Scalia was 79. The cause of death of the country's longest-serving justice was not immediately known.

He was a guest at the Cibolo Creek Ranch, a resort in the Big Bend region south of Marfa, and had arrived at the 30,000-acre ranch on Friday, according to a federal official. He had also attended a private party with about 40 people on Saturday night.

Calling the senior Justice as 'larger than life' and a 'brilliant legal mind', President Barack Obama paid tribute to Scalia and said he would honour his responsibility to fill the Supreme Court seat left vacant by his death.

Scalia's unexpected death triggered a political tussle over the successor as political leaders on both sides of the partisan divide staked out their positions in the fierce fight to come over the nomination of the next justice that could potentially tip the balance of the court from its current 5-4 conservative majority to a liberal one.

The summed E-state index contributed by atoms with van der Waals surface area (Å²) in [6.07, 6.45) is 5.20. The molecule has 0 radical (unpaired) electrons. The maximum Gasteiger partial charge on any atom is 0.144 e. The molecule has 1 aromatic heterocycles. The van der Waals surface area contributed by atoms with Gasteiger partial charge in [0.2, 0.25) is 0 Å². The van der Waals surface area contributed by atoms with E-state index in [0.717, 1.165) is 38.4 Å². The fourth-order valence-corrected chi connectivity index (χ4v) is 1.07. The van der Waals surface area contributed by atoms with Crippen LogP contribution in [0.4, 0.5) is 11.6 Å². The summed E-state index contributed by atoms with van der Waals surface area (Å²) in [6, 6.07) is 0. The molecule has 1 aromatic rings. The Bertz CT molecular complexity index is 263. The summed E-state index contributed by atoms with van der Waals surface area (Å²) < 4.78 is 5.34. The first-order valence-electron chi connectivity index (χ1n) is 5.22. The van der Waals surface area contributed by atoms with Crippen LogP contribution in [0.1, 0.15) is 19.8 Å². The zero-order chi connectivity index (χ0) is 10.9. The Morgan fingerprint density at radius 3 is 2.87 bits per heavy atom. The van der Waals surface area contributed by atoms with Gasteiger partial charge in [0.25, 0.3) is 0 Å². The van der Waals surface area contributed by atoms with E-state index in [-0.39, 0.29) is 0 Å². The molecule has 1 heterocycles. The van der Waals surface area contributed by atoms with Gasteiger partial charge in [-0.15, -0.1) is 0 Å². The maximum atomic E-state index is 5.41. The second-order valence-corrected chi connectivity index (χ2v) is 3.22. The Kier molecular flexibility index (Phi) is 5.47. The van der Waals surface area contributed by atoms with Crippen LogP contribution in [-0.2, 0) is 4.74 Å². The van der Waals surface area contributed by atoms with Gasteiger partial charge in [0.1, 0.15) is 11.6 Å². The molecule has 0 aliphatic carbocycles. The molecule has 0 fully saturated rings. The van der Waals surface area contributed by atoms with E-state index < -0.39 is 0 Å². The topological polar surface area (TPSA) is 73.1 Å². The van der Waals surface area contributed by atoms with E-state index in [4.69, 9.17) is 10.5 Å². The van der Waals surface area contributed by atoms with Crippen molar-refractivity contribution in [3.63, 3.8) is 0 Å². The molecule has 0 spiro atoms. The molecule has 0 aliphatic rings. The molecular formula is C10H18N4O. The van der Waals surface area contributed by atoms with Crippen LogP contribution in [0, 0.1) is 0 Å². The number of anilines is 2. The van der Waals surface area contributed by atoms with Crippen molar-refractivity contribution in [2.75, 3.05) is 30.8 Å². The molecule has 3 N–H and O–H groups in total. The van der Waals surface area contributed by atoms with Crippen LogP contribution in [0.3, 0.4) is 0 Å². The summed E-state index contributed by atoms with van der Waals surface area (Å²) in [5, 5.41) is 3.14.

The President's comments followed those of Republicans who wasted little time - as news of Scalia's unexpected death spread - arguing that Obama should leave the choice to his

But Obama said he plans to "fulfill my constitutional, responsibilities to nominate a successor in due time" and was quick to remind that the day was meant to "remember Justice Scalia's legacy".

The sudden death of the conservative icon has catapulted Indian-American judge Sri Srinivasan to the top of succession stakes amid intensified campaigning for the much-awaited Presidential polls.

Scalia, the first Italian-American to serve on the court, was nominated by President Ronald Reagan in 1986 and quickly became the kind of champion to the conservative legal world that his benefactor was in the political realm.

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